Monthly Archives: April 2013
MARCH 19, 2013
Apple? Android? Amazon?
Whatever. You folks bought a lot of tablets of last year. A new survey from Deloitte reports that 36 percent of Americans (or, at least, 36 percent of Americans who take online surveys) say they own a tablet. That’s up from 13 percent a year ago.
And once you have a tablet, you use it. Especially to watch movies. Though it turns out that if you have a tablet you’re more likely to watch movies everywhere, on every device, than a non-tablet owner.
And kids these days! Deloitte says that a fifth of “trailing millennials” — 14-to-23-year-olds — say they’re watching TV shows on their tablets. That’s up from just 2 percent a year ago. But tablets still aren’t ubiqitous among that set — they’re more likely to watch their shows via smartphones, game consoles, computers or plain old TV sets.
Cairo-based Goos Hofstee takes an in-depth look at the history of Oriental Jazz – and a phenomenon known as “jazz diplomacy”.
During the heydays of the Cold War, when The United States’ image in the world was badly damaged, Adam Clayton Powell, the US representative for Harlem, went to the State Department with a rather revolutionary idea. In order to change the perception of the US abroad, the world needed to get to know the “real America”, not the America of racial segregation, the cultural wasteland, or the military giant, but the land of cultural freedom and modernity, the swinging America. Powell suggested that if they sent jazz musicians to the regions that were at risk of falling under Sovjet influence, these “Jazz Ambassadors” could create goodwill and change the people’s perception of America through their music.
One of the regions that were supposedly at risk of becoming a breeding ground for communism was the Middle East, and so the area quickly became one of the focus points of the so called “Jazz Diplomacy”. In 1956 bebop trumpeter Dizzy Gillespie was sent to Beirut, and subsequently to Dacca, East Pakistan, prompting one Pakistani editorial to argue that “The language of diplomacy ought to be translated into a score for a bop trumpet”. (more…)
March 13, 2013
Nearly 40% of U.S. teens own a smartphone and nearly a quarter own a tablet computer, according to a new study from the Pew Internet & American Life Project. Both numbers are up considerably from a year ago.
What’s more, a quarter of teens are “cell only” internet users, which means they connect to the internet with only their smartphone.
Publishers looking for an indication of where device usage is going may want to pay attention. The smartphone has become the most commonly owned mobile e-reading device in the U.S. This new Pew study shows that some significant portion of the next generation will use its smartphones as its only internet-connected device.
37% of all teens ages 12-17 have smartphones, up from just 23% in 2011
One in four teens are “cell-mostly” internet users – they mostly go online using their phone (more…)
March 14, 2013
Just over a quarter of Americans currently buy ebooks and nearly half plan to do so in a year’s time, according to a new survey from free ebook service Bookboon.
According to the survey, conducted in person and over the internet among nearly 6,000 U.S. adults, 27.1% currently buy ebooks and 22.7% expect to within a year, meaning that by 2014 about half of Americans will be buying ebooks.
This survey should be taken with a grain of salt. Bookboon put out a survey in Sept. that claimed that more than half of U.S. students preferred e-textbooks — however, adoption is incredibly low (about 6%) and other surveys and anecdotal evidence have been in lockstep asserting that students don’t yet prefer digital textbooks.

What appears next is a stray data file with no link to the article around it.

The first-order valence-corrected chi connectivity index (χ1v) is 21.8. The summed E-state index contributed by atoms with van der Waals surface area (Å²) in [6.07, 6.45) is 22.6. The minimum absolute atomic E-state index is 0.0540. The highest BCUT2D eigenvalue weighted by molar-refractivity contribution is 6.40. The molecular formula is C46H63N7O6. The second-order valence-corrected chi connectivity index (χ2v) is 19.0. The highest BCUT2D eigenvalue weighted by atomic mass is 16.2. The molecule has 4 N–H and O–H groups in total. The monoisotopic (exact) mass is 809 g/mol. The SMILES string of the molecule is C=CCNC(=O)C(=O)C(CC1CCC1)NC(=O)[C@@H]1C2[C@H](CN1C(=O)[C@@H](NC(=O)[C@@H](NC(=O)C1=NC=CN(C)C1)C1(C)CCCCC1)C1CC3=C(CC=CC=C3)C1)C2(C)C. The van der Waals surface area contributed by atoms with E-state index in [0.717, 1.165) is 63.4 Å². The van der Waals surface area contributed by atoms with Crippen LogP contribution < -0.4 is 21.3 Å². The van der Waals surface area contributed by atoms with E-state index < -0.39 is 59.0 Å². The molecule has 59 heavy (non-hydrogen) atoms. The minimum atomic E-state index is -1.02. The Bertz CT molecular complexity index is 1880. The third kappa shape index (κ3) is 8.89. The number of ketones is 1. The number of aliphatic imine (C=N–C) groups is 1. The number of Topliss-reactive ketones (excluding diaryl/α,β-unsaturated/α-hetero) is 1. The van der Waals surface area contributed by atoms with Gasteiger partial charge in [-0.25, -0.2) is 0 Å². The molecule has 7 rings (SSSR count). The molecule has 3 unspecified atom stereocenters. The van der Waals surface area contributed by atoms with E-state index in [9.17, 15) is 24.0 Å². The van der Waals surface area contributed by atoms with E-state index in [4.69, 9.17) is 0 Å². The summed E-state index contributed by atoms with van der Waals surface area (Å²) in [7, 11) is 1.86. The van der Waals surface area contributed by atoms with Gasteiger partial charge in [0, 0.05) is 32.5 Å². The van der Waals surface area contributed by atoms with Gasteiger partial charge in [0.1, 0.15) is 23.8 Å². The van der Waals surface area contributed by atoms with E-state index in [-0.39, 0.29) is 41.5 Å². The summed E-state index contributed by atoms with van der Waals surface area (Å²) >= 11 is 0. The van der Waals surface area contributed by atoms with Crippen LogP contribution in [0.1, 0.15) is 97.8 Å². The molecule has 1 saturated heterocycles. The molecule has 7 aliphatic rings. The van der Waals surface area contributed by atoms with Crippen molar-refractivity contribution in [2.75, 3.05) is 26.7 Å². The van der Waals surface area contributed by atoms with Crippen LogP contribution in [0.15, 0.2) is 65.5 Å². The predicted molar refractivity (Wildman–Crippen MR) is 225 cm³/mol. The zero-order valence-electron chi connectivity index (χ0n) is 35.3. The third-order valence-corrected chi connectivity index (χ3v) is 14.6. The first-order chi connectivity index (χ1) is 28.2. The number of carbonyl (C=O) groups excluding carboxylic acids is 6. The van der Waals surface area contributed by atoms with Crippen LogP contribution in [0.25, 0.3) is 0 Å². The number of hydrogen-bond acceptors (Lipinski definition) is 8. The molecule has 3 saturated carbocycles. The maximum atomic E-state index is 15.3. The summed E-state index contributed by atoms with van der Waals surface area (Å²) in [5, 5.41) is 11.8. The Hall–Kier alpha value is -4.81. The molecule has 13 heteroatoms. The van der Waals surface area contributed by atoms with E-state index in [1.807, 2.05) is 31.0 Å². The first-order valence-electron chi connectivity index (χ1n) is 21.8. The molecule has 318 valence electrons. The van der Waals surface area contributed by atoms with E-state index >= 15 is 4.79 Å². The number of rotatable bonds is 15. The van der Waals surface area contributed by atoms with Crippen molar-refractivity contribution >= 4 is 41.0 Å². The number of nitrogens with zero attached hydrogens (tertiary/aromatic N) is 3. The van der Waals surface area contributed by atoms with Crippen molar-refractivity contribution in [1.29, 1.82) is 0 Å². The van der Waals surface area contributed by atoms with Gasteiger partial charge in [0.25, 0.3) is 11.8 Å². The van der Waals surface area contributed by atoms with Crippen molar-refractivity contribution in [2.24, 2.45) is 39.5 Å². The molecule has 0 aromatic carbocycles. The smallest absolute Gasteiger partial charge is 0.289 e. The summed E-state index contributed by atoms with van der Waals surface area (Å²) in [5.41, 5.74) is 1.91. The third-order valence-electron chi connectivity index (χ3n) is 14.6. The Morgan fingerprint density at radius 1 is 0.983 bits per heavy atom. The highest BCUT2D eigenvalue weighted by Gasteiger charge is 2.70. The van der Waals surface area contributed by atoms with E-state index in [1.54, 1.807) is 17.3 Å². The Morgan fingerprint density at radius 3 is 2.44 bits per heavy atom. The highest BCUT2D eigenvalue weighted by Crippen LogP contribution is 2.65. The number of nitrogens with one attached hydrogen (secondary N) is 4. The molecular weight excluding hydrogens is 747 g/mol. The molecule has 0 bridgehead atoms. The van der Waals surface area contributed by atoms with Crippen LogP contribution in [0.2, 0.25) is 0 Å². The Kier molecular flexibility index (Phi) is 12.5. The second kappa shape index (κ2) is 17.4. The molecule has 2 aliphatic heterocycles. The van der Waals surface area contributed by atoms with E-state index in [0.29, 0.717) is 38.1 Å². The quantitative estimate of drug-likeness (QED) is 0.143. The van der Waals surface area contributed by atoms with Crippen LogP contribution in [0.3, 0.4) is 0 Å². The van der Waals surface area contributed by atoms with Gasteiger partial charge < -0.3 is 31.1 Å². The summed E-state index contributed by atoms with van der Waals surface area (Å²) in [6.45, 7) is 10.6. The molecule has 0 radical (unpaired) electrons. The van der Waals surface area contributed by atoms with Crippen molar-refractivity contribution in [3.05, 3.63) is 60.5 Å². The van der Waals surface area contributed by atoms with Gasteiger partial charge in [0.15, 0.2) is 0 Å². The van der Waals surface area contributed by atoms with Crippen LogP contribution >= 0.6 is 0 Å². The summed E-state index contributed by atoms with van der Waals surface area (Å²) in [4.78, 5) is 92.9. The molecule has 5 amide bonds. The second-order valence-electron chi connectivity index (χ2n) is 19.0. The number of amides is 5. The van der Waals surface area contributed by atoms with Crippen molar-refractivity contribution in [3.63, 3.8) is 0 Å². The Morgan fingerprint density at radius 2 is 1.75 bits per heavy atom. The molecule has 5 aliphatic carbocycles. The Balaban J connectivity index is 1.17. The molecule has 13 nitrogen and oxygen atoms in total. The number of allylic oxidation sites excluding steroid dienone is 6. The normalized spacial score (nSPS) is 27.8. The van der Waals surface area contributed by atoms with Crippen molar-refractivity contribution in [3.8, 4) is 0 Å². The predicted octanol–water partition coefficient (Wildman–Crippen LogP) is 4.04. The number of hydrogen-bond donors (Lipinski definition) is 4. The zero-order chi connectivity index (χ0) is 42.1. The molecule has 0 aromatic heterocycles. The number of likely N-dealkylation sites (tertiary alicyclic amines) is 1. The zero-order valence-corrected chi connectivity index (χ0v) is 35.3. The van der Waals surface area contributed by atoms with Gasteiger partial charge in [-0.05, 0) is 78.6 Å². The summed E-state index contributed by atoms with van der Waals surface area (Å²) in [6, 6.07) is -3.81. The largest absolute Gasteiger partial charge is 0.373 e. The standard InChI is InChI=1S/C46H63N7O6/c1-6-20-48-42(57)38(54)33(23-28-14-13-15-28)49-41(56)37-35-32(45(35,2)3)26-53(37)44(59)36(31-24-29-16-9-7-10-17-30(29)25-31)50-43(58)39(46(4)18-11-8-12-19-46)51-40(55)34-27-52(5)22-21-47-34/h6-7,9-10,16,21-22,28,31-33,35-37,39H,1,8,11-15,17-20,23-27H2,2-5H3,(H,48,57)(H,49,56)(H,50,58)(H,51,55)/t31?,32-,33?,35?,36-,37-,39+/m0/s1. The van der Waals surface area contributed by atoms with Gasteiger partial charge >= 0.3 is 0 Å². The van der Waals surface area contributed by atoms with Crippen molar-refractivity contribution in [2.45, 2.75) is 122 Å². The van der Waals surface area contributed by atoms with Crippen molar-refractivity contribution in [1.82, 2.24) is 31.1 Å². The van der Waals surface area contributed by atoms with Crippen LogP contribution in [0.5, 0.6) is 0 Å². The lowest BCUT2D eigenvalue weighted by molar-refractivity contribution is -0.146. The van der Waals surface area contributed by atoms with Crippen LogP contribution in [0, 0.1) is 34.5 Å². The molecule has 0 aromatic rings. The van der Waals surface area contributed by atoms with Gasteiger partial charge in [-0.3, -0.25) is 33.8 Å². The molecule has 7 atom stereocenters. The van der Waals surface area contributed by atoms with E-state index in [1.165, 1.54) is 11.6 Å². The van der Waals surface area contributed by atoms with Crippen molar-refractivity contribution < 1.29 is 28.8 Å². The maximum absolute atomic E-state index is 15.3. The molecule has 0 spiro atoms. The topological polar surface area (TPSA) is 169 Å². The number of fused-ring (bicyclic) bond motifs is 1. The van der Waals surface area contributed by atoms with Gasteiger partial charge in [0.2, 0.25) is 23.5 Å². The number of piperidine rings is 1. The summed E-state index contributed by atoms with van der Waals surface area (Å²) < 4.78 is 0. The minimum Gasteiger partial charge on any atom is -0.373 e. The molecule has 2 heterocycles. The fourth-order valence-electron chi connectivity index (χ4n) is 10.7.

Bookboon also said in the beginning of 2012 that it intended to take 10% of the U.S. ebook market share by the end of the year and that hasn’t happened yet.
However, this particular survey seems to be in line with other surveys on similar topics:
– On the number of U.S. adults reading ebooks: about a quarter
– On the number of U.S. adults who own e-readers: about one-in-six
– On the number of U.S. adults who own tablets: between a quarter and a third
So, having passed this loose validation scheme, here are some other interesting stats from the report:
– 17.8% of Americans plan on buying an e-reader or a tablet computer or both by 2014
– 57.7% of Americans think that 50% or more of their book reading will be ebooks in three years; among current tablet owners, that number is 71.9% (read: tablet owners see the device as a place to read ebooks)
– 22.2% of Americans don’t plan to start reading ebooks any time in the next three years
March 7, 2013
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This article was written by Miguel Rojas who works for Beyond 190 Studio, a media production company based in Dubai that has clients all over the Middle East. Beyond 190 has specialized in offering video production services that include corporate films, documentaries and tv commercials among others. (more…)
MAR 11, 2013
Twitter, Pinterest, Instagram are popular with differing demographics
eMarketer estimates that by the end of 2013 there will be 163.5 million social network users in the US, and unsurprisingly they are a diverse group.
A December 2012 study of social networking demographics from the Pew Internet & American Life Project found that Hispanic internet users were most likely to identify themselves as social network users, at 72% penetration, vs. 68% of black and 65% of white internet users. Pew also found that higher concentrations of women than men were social networkers by a margin of nearly 10 percentage points: 71% vs. 62%.
Social networks such as Twitter, Instagram and Pinterest seem to be attracting a particularly diverse coalition of users. Black internet users, for instance, were significantly more likely than average to use Twitter—while 16% of internet users overall said they used the service, 26% of black internet users said they did so. Hispanic internet users were also slightly overrepresented: 19% reported using the service.